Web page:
Picking what is most important in her care and advocating for that, choosing battles wisely is super helpful. You will see proof of what she is saying, if it is true, weight loss, lethargy, looking dirty, like gross finger nails, oily hair, etc. Bad care shows itself. Right now she is trying everything in her book to get you to take her home. Don't be surprised if it escalates, she is trying to find the button that gets her what she wants. So try not to engage with her about dealing with issues. A simple, "I'll check into that." Will keep her from seeing that she is wearing you down and hopefully, it will change the application of FOG techniques. Then you deal with concerns without her knowledge or input.

Knowing that no one else is going to jump every time she hollers is okay and while she might be mad about it, it won't kill her. Don't let her think that they should hurry when she calls, let her know it takes a few minutes because they are helping others.

Most importantly, take care of you right now as you get her settled. Know that it takes time, you may have to move her to ensure the best care, that is okay and know that as hard as this is, it really is what everyone involved needs to survive this season of life, because you matter as much as she does.

Great big warm hug for strength to get through this difficult transition.
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Reply to Isthisrealyreal
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Try not to worry too much. Firstly it will take longer than a couple of weeks for your mum to settle and you need to wait. Then if after a few months you are still not happy then consider it. It took my mother ages and she said she was not happy but she was not happy at home either! It was her dementia not her environment. Interestingly when I observed her unaware she was chatting amicably to other ladies or was singing! But as soon as I appeared she complained.
Phoning is often better than trying to get staff to talk when you are there. Make an appointment for a face to face if you want a longer meeting.

Good luck!
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Anche71 Nov 16, 2021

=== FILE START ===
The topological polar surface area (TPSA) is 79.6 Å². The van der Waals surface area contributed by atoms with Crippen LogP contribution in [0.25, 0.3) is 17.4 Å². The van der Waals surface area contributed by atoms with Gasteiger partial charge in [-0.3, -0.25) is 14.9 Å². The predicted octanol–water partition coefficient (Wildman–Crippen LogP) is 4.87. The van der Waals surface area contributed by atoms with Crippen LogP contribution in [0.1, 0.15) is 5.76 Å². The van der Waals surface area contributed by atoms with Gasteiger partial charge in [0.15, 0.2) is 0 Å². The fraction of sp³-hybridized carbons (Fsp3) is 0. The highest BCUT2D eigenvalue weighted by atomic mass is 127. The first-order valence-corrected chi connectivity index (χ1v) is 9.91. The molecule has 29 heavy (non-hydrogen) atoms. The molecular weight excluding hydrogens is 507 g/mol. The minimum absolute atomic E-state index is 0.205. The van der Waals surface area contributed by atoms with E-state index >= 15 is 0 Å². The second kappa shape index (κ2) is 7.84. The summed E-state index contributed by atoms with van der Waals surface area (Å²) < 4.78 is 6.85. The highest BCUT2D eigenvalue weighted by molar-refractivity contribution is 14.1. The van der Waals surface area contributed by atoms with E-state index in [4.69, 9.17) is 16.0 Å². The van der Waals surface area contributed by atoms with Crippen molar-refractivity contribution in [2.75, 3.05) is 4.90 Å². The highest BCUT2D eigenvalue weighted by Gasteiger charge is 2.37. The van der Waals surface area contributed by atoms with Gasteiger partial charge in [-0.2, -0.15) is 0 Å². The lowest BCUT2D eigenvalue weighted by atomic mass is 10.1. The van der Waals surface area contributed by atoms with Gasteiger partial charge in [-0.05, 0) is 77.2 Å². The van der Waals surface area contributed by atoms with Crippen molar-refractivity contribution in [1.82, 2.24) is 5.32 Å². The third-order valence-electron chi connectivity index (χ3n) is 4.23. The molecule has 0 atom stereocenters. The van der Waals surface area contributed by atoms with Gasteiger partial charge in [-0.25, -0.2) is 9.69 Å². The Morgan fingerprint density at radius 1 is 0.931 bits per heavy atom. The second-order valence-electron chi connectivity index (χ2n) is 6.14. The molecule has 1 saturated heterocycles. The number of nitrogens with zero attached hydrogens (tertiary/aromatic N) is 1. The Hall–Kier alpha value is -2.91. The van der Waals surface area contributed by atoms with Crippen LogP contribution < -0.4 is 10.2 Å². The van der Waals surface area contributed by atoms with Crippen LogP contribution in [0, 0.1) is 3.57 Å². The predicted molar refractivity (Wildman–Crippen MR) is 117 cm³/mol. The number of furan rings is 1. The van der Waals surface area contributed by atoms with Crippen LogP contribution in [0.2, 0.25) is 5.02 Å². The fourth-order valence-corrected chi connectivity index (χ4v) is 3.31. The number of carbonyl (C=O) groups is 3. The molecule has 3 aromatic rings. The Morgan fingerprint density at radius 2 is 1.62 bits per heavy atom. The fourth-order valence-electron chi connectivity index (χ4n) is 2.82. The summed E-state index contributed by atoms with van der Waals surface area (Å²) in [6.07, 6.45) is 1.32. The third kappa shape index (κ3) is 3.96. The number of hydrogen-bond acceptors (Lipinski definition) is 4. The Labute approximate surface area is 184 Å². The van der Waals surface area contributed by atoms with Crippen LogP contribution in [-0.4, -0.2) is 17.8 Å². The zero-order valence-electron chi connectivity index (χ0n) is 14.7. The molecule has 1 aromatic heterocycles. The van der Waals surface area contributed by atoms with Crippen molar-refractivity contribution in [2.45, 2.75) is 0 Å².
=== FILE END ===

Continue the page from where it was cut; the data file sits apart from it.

I know I have to learn to "let it go", not to worry too much. I will ask my therapist if we can work on that. Being an only child and an orphan since when I was almost 11 made me be the one in charge of my mom health on my own for the last 18 years, when she almost became blind.
I want to collaborate with the staff, what I am complaining is actually a lack of communication.
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Bad news
I went to visit her. I was supposed to see her at 11.30 and as usual I was there at 11.20 to have my greenpass checked and to fill some papers as an aunt came with me.
At 11.45, my mom was not to be seen. I so asked the girl at the reception. This one had just arrived, the one who opened to me, checked the pass etc. was just staring at me... So the just arrived receptionist called the ward to see what was happening: my mum was vomiting and have diarreah this morning. So they would not take her to meet me.
I calmly told them they have a communication problem. If I hadn't asked I would probably still be there waiting.
She offered to organize a video call which I accepted.
At home (I took some hour off from work to be there this morning), I called the social worker of my town to ask what to do to move mom and I then wrote an email to the facility.
I sarcastically said I know my mom is not their only client, but they could have told me when I arrived there would have been no visit instead of staring at me waiting for me to ask...
I am really angry... with them and with myself for having believed their marketing strategy !
I thank you all for the replies, I will try to answer to everyone... but for now I want to let you know that I really appreciate your support.
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Isthisrealyreal Nov 17, 2021
Anche, you should also file complaints with whatever agencies oversee facilities in Italy.